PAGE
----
May 05, 2020
Born in 1916 in Helsingborg, Sweden, Marianne Elisabet Richter was one of six children of a merchant and homemaker, and she found her calling early. She was discovered as a young student and first worked for the Swedish handicraft association in Växjö in her late teens, where she experimented with clay and other media.
In 1937, Richter began work for Märta Måås-Fjetterström in Båstad (called “the weavers’ temple” by Swedes) as a summer job, where she worked on drawings and watercolor paintings; this was the beginning of a long a storied career in the arts. Five years later, she was hired by the studio as a designer and became noted as one of the workshop’s most important leaders, highly skilled at hand-weaving at a time when machine-made rugs were on the rise. There, she mastered many innovative weaving techniques and produced a number of Swedish flatweaves, pile rugs, tapestries, and longer pile rugs known in Swedish as rya. Richter held this role until the 1970s, sketching rugs and other textiles while simultaneously working as a teacher at Konstfack, a prestigious arts and design university in Sweden. During these tenures, she also designed patterns and fabrics for other fashion and textile houses in Sweden.
"KORSVIRKE, BRUN" Swedish Flat Weave Rug #02829. Sweden ca. 1972. 7'11" x 5'5" (241 x 165 cm)
"BLUE FOREST" Swedish Pile Rug #03245. Sweden ca. 1954. 18'5" x 12'1" (561 x 368 cm)
During the post-WWII period, Sweden was advancing and the population was looking to leave behind the dark and clunky furnishings of years past. Marianne Richter witnessed the demands of the public and began creating cheerful designs for the masses. These pieces broke tradition and provided a fresh take that appealed to a hopeful nation; Richter’s rugs ended up in the homes of thousands of Swedes, and were even exported around the world to the Far East, Europe, and the United States.
Swedish Pile Rug #03313. Sweden ca. 1955. 9'3" x 6'9" (282 x 206 cm)
Swedish Flat Weave Rug #22059. Sweden ca. 1945. 10'7" x 10'0" (323 x 305 cm)
By midcentury, other textile makers like Ingrid Dessau and Berit Koenig were implementing design choices in the style of Richter; her contemporaries saw the value and recognized the public interest in the happy, graphic designs, which at the time were exceedingly original and nuanced. Richter became known chiefly for her use of vibrant, unexpected colors with beautifully interlaced geometric elements with strong textures; she expressed optimism and joy through her bold designs. Then-unique materials like jute, hemp, and paper cord were incorporated into her work, and she mastered the use of high-quality yarns and the variation of yarn weights within a single piece for a more dynamic effect.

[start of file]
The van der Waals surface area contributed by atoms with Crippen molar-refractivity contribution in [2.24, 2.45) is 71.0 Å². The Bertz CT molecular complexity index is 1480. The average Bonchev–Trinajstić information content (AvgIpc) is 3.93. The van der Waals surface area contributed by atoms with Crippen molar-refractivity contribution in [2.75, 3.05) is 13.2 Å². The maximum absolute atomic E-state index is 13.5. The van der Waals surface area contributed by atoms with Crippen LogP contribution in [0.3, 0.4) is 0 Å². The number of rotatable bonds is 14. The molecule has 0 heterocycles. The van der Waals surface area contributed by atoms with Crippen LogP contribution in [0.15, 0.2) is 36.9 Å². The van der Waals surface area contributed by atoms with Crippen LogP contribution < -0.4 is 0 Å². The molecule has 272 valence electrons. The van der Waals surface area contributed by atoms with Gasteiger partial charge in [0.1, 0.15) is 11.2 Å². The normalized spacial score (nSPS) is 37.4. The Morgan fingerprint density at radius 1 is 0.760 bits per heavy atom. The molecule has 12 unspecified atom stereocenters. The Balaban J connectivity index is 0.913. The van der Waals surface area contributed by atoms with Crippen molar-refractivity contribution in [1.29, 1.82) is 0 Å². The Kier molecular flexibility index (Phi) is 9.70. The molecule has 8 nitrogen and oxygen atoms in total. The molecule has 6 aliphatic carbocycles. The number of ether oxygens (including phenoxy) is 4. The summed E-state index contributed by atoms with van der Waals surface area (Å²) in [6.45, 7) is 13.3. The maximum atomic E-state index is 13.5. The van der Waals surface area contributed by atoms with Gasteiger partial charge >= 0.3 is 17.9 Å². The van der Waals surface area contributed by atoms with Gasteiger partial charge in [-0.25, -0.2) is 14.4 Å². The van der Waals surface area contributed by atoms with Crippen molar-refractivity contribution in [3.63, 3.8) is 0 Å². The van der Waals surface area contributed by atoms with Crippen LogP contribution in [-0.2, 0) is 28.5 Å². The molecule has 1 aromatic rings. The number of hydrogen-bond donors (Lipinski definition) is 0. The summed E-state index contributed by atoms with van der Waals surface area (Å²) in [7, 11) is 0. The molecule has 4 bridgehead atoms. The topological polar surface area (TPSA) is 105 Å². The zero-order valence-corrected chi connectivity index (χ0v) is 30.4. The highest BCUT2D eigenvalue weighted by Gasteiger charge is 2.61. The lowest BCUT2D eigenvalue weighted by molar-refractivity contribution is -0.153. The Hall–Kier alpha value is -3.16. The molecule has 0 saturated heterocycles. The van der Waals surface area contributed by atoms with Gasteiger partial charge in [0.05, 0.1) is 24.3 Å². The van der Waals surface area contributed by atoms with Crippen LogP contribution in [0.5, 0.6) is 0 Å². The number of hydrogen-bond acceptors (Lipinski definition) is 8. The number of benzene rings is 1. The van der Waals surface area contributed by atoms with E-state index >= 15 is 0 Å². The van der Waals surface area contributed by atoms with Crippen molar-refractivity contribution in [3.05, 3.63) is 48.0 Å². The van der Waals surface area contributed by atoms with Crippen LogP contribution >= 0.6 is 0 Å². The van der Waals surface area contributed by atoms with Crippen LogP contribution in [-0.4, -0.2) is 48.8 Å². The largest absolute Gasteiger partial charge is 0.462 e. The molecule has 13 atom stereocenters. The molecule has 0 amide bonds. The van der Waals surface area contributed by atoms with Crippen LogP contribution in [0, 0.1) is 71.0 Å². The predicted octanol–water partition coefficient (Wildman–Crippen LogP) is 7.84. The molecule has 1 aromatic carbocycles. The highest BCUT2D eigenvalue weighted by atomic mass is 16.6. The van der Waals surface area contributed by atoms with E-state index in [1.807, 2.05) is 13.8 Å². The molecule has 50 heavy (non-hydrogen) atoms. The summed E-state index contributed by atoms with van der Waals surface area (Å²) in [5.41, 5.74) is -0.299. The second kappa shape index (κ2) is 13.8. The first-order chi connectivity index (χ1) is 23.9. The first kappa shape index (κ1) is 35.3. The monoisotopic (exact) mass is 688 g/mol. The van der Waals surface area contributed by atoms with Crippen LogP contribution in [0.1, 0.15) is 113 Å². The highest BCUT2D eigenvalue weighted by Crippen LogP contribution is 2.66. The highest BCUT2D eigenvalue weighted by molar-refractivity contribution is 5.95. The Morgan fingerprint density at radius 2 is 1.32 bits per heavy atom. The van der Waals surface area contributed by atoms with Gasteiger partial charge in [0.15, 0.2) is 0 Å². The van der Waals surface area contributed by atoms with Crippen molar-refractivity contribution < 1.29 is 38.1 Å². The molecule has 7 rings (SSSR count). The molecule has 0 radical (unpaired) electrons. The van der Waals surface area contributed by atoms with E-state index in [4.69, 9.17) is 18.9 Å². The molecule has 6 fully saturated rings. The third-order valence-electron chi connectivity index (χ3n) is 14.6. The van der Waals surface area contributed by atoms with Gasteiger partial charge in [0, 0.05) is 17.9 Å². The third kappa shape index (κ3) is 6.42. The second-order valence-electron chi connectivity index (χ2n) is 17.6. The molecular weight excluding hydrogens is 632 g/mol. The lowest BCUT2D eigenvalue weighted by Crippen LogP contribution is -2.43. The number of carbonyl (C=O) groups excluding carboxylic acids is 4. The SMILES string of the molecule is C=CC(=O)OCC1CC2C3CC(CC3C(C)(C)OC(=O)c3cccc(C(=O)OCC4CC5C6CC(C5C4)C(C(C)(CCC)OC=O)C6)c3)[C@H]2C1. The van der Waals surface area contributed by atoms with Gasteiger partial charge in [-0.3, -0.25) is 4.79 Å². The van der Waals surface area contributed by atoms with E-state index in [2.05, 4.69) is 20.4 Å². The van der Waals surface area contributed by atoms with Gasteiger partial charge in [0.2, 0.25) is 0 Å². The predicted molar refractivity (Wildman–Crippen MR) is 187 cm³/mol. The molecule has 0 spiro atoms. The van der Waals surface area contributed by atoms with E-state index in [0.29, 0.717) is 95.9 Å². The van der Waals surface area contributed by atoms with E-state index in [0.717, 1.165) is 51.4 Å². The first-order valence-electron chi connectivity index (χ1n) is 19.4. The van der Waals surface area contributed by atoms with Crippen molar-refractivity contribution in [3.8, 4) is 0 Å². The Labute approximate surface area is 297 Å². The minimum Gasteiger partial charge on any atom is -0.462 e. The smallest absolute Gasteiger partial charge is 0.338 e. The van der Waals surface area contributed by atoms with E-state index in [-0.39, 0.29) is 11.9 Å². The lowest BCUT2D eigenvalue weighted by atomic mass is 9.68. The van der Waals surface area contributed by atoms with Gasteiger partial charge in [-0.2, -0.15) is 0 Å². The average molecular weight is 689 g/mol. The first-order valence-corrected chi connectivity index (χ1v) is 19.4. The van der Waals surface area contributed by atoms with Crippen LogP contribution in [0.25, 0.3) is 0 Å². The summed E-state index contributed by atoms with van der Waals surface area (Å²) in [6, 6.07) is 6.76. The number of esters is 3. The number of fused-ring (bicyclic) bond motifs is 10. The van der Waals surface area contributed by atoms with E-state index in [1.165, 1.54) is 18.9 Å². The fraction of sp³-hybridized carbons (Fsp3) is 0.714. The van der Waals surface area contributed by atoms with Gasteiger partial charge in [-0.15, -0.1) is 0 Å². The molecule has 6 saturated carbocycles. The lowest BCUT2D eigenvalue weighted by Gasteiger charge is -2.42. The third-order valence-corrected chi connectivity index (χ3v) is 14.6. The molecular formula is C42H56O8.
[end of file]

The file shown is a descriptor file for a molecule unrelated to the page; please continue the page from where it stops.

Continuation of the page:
"KARNEVAL" Swedish Wall Hanging #22259. Sweden ca. 1961. 3'11" x 3'0" (119 x 91 cm)
"THE WALL, IN BEIGE" Swedish Flat Weave Rug #02825. Sweden ca. 1971. 9'10" x 6'5" (300 x 196 cm)
Over the course of her career, Richter was commissioned to create many important works, including tapestries and rugs that would hang in the United Nations in New York, the Swedish embassies in Argentina and Brazil respectively, and for the Swedish legation in Tehran, Iran. Later, Richter’s work became common in high-end offices, hotels, and private residences around the world.
Marianne Richter died in 2010 in Mölle, Sweden, and left a great legacy behind among other nordic designers, with her highest-valued work, the Korsordet, selling for nearly $100,000 USD at Phillips London in 2014. Her pieces have been exhibited at shows worldwide; those available in the FJ Hakimian Collection comprise some of Marianne Richter’s most coveted work.
Swedish Flat Weave Rug #02716. Sweden ca. 1945. 7'1" x 4'7" (216 x 140 cm)
Swedish Wall Hanging #22154. 6'3" x 4'1" (191 x 124 cm)